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Stolen Picasso recovered after 20 years

27 March 2019

Our daily round-up of news from the art world

Stolen Picasso recovered after 20 years | A stolen Picasso has been recovered after 20 years by the Dutch art-crime investigator Arthur Brand. The portrait, known as Buste de Femme (Dora Maar) (1938), was taken from the yacht of Saudi billionaire Sheikh Abdul Mohsen Abdulmalik Al-Sheikh in Antibes, France in 1999. Brand first learned that the work was circulating around the Dutch black market in 2015, and recovered the painting when it was used as payment in what its recipient believed to be a legitimate business deal. Said recipient contacted Brand in response to an appeal and returned the work, which has now been authenticated by an expert at New York’s Pace Gallery.

Sackler-owned Purdue Pharma reaches $270m settlement with Oklahoma | Purdue Pharma, the company that manufactures the prescription painkiller OxyContin, reached a $270m settlement with the state of Oklahoma over illegal marketing of the drug, to go towards an addiction centre at Oklahoma State University. Purdue Pharma is owned by some members of the Sackler family, whose UK trust announced on Monday that they would pause all philanthropic donations. The National Portrait Gallery and Tate both publicly turned down further Sackler funding last week.

German panel calls for return of Hitler’s Bellotto paintings to Jewish heirs | Germany’s advisory commission on the return of Nazi-looted art has called for the restitution of two Bernardo Bellotto paintings to the descendants of Max James Emden, a Jewish retail magnate from Hamburg. Emden had his businesses, properties and financial assets seized by the Nazis after fleeing persecution to Switzerland in 1933. In 1937 he sold his art collection below market value and the dealer Karl Haberstock bought the Bellotto works for Hitler in 1938. They are currently in the German federal government collection, and Emden’s heirs have spent 15 years fighting for their restitution.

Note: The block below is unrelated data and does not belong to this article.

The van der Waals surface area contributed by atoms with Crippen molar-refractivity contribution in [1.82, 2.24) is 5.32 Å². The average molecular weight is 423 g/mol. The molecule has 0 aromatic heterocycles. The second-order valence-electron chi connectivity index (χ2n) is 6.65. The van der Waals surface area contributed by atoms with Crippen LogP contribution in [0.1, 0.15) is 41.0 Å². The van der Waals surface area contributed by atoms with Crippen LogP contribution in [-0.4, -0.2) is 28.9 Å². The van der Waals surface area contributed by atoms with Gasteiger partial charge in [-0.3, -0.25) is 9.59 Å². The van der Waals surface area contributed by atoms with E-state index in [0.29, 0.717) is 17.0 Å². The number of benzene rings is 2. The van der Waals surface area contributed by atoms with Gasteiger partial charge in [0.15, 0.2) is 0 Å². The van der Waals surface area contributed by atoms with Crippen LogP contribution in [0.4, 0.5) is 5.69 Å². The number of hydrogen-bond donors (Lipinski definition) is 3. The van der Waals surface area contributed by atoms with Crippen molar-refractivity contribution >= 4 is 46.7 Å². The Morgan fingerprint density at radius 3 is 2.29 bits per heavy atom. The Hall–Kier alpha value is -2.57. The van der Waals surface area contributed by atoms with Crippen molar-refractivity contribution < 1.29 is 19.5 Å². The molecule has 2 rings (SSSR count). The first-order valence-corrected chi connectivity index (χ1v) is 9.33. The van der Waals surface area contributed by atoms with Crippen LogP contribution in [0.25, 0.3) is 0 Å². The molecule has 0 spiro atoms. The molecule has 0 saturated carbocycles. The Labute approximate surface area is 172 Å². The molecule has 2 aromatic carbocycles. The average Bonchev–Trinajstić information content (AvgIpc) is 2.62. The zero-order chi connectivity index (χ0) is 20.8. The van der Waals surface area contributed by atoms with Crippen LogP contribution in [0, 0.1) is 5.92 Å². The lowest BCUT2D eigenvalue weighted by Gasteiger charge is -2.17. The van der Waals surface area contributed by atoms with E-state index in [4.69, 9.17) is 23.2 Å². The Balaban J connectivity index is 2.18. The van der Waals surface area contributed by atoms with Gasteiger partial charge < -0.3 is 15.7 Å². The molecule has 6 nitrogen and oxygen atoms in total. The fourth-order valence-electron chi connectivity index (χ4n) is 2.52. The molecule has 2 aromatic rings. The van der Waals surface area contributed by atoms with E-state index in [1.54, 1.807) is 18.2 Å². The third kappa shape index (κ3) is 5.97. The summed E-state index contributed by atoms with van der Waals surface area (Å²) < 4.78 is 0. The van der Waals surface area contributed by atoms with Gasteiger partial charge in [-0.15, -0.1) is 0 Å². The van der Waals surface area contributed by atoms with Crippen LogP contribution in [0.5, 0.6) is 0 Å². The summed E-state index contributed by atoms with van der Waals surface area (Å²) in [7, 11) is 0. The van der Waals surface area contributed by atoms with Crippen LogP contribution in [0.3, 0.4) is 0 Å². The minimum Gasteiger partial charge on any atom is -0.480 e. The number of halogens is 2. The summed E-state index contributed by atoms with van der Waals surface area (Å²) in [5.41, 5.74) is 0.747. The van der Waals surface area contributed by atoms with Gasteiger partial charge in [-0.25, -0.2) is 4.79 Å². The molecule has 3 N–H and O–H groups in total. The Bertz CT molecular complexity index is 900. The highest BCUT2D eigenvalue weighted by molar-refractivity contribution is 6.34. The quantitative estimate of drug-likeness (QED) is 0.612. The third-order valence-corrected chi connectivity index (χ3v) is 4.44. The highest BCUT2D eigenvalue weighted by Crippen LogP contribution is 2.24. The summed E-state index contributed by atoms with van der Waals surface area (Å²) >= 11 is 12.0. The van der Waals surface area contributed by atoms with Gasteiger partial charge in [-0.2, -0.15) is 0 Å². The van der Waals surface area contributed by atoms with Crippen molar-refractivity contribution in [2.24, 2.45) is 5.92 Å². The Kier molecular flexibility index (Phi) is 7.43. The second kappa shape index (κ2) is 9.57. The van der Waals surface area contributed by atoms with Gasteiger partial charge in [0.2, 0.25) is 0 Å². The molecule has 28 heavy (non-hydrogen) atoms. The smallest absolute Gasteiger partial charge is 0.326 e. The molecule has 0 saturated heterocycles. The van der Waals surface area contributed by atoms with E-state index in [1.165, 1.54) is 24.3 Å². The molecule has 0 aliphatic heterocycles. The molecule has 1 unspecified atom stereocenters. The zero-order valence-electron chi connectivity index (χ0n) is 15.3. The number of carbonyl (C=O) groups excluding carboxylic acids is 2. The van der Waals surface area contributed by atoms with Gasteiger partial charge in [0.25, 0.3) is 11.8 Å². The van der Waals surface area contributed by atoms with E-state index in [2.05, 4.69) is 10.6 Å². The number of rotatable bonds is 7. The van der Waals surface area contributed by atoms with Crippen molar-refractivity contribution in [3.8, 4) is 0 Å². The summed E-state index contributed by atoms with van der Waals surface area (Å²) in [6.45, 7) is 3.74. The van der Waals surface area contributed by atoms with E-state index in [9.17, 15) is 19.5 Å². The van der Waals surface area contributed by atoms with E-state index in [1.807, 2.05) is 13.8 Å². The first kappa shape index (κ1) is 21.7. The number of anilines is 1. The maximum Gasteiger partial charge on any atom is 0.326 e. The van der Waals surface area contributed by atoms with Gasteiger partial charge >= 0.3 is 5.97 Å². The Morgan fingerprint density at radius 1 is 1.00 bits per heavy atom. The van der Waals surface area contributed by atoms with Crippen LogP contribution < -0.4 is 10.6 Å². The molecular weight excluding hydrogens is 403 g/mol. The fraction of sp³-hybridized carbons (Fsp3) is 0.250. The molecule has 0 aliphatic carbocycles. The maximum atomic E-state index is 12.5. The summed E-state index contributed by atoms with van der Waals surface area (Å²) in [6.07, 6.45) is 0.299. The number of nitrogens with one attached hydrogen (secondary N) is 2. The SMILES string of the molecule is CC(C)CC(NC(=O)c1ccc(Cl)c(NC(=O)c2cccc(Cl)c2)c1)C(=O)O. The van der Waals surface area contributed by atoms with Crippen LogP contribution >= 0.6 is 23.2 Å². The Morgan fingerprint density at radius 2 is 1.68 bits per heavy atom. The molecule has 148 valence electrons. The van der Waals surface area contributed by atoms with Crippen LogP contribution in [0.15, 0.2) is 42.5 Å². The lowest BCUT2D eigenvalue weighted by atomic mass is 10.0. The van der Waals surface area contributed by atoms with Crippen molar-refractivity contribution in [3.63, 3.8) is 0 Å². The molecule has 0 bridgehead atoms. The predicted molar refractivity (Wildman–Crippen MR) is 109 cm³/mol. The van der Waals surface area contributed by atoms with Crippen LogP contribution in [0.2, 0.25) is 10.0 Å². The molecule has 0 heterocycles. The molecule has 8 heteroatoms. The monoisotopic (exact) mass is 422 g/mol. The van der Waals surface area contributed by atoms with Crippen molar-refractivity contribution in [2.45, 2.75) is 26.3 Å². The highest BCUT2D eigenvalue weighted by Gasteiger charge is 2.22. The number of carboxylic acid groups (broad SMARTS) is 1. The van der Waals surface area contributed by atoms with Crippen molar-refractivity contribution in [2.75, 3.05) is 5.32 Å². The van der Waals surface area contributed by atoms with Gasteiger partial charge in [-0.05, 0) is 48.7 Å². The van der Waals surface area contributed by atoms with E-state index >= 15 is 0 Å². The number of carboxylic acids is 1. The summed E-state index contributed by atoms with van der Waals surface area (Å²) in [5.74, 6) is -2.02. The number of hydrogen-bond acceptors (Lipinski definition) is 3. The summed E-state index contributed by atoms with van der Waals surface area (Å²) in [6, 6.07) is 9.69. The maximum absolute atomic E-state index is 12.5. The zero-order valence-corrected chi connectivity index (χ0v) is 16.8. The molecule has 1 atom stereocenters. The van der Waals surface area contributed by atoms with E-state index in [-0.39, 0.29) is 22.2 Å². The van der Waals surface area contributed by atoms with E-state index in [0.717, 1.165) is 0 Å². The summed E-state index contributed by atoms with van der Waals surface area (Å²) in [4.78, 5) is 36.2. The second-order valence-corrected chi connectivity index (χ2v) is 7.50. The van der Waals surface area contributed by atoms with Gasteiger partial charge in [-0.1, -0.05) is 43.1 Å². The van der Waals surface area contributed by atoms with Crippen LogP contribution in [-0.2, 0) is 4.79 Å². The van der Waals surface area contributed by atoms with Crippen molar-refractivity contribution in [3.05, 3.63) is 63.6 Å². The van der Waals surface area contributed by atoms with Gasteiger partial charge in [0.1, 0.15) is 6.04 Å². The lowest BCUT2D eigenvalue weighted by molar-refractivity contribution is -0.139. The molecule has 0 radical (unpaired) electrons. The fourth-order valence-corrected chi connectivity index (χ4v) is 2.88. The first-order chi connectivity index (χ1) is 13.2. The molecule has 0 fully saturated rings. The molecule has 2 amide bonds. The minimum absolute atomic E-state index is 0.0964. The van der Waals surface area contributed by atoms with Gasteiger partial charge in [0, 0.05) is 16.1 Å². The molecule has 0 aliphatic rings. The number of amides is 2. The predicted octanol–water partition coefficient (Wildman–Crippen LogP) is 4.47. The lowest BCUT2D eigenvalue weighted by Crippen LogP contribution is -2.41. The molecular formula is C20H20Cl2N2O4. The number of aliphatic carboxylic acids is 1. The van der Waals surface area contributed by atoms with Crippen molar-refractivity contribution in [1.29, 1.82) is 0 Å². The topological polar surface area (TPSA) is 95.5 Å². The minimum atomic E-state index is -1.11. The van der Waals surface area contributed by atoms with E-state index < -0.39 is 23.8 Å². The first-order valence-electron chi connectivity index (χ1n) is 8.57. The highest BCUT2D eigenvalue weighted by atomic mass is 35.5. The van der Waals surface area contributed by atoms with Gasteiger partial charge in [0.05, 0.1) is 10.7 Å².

MoMA PS1 settles with curator alleging gender, pregnancy and caregiver discrimination | MoMA PS1 has made a settlement with curator Nikki Columbus over her claim that the museum withdrew a job offer when it discovered she had recently had a child. The settlement involves financial compensation as well as a pledge to update the museum’s policies over staff members and job applicants who are women, working parents or caregivers.

Tate Modern overtakes British Museum as top UK attraction | The Association of Leading Visitor Attractions (Alva) has revealed that Tate Modern is now the top tourist attraction in the UK, with almost 5.9m visitors in 2018. It has overtaken the British Museum, which received 5.8m visitors. The other institutions in the top five were the National Gallery, the Natural History Museum and Southbank Centre. Liverpool’s World Museum was the most-visited attraction outside London.

Dallas Museum of Art receives major gifts for Latin American art | The Dallas Museum of Art has received a $1m acquisition fund from Linda Marcus and the endowment for a new curatorial position from Jorge Baldor, both in support of its growing focus on Latin American art. Linda Marcus donated the fund in memory of her husband Stanley Marcus, a former trustee of the museum who donated more than 300 works in his lifetime. Baldor is a local entrepreneur who has previously donated five works and sponsored an exhibition in 2017.